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Chef Achatz,

Thank you for joining us here on eGullet.

My question is not about dishes that have appeared on your menu, but about dishes that haven't and never will. You are working with a lot of variables--taste, texture, temperature, technique, and even technology. There must be experiments that end up failing to work out as you planned. I wonder if you could share with us some ideas that you had high hopes for that never made it out of the experimental phase and onto the menu. It would also be insightful to hear what went wrong.

On a related note, do you think there is a danger that if large numbers of restaurants begin to attempt a more experimental brand of cuisine that too many radical yet unworkable dishes will be created and put before the public palate? Is there a danger that this could lead to the dining public at large eventually dismissing the movement as a whole, instead of continuing to support the bright spots?

Chief Scientist / Amateur Cook

MadVal, Seattle, WA

Proud signatory to the eG Ethics code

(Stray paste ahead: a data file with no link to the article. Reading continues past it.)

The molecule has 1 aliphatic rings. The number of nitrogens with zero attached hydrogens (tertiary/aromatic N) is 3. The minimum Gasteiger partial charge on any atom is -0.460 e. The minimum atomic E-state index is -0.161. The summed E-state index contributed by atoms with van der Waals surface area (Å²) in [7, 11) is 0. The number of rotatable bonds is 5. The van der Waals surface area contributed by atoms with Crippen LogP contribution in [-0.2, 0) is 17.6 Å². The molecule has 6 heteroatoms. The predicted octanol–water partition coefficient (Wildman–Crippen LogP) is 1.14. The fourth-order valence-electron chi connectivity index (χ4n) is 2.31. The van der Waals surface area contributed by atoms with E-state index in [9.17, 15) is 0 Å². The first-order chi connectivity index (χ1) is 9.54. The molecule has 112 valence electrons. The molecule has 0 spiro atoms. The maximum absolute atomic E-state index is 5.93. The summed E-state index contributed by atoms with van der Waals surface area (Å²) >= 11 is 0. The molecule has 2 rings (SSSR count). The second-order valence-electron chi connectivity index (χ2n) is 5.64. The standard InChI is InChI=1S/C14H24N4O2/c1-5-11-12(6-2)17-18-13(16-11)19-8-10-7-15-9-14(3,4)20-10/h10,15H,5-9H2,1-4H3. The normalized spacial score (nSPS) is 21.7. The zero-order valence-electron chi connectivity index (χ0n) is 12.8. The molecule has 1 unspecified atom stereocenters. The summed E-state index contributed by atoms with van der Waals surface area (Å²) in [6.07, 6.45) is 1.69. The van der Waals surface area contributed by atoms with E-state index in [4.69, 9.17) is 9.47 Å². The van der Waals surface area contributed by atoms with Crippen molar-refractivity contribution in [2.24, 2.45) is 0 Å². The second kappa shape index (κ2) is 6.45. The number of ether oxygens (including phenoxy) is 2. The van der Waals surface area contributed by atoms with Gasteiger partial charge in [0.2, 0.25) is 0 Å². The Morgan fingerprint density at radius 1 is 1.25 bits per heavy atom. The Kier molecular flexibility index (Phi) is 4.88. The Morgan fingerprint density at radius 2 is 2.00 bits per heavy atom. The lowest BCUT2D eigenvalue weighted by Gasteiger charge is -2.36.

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Honestly it is hard to recall the ones that didn't make it but I will try.

Dishes that failed:

a "Bubble" of pulled mozzarella cheese injected with tomato and basil. (don't rule this one out yet though.)

Thai pixi sticks

clear gelatin ravilois

crispy mustard - liquid hot dog

a version of egg drop soup where a custard was baked atop the broth in a thin layer. The guest would create the egg drop soup effect by mixing the set egg custard into the broth at the table.

Of course, there will always be ideas that fail. That is the spirit of invention. And sometimes things may make there way into the dinning room that should not be there. As far as disarming the movement of forward thinking cuisine I feel there will always be people that are more sucessful than others in the same category. I doubt if one or even many will falsify the movement, the ones that do it well will always be regarded, and patronized.


Grant Achatz



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